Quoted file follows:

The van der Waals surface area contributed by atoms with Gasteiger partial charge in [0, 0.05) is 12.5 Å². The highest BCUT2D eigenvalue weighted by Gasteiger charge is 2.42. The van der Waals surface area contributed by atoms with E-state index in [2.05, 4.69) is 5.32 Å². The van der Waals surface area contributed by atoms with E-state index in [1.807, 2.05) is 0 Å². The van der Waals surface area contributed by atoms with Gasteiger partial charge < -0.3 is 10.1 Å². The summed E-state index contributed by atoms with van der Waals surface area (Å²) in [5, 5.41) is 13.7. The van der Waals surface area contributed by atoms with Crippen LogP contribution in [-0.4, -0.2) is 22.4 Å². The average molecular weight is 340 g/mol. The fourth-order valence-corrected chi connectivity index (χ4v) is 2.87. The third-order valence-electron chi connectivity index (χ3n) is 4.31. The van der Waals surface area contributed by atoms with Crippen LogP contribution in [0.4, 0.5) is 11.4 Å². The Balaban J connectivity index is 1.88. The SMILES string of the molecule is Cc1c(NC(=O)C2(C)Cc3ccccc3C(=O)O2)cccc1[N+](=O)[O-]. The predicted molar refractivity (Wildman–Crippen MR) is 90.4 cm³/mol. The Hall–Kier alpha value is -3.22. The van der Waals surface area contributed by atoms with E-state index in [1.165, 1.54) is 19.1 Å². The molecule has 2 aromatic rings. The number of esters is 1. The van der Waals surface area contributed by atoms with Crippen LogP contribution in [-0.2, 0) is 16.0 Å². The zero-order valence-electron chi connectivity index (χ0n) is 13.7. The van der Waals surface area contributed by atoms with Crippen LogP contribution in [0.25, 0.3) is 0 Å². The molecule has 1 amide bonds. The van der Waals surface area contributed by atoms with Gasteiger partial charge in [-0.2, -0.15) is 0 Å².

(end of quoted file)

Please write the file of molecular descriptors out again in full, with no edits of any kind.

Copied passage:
The van der Waals surface area contributed by atoms with Gasteiger partial charge in [0, 0.05) is 12.5 Å². The highest BCUT2D eigenvalue weighted by Gasteiger charge is 2.42. The van der Waals surface area contributed by atoms with E-state index in [2.05, 4.69) is 5.32 Å². The van der Waals surface area contributed by atoms with E-state index in [1.807, 2.05) is 0 Å². The van der Waals surface area contributed by atoms with Gasteiger partial charge < -0.3 is 10.1 Å². The summed E-state index contributed by atoms with van der Waals surface area (Å²) in [5, 5.41) is 13.7. The van der Waals surface area contributed by atoms with Crippen LogP contribution in [-0.4, -0.2) is 22.4 Å². The average molecular weight is 340 g/mol. The fourth-order valence-corrected chi connectivity index (χ4v) is 2.87. The third-order valence-electron chi connectivity index (χ3n) is 4.31. The van der Waals surface area contributed by atoms with Crippen LogP contribution in [0.4, 0.5) is 11.4 Å². The Balaban J connectivity index is 1.88. The SMILES string of the molecule is Cc1c(NC(=O)C2(C)Cc3ccccc3C(=O)O2)cccc1[N+](=O)[O-]. The predicted molar refractivity (Wildman–Crippen MR) is 90.4 cm³/mol. The Hall–Kier alpha value is -3.22. The van der Waals surface area contributed by atoms with E-state index in [1.165, 1.54) is 19.1 Å². The molecule has 2 aromatic rings. The number of esters is 1. The van der Waals surface area contributed by atoms with Crippen LogP contribution in [-0.2, 0) is 16.0 Å². The zero-order valence-electron chi connectivity index (χ0n) is 13.7. The van der Waals surface area contributed by atoms with Crippen LogP contribution in [0.25, 0.3) is 0 Å². The molecule has 1 amide bonds. The van der Waals surface area contributed by atoms with Gasteiger partial charge in [-0.2, -0.15) is 0 Å².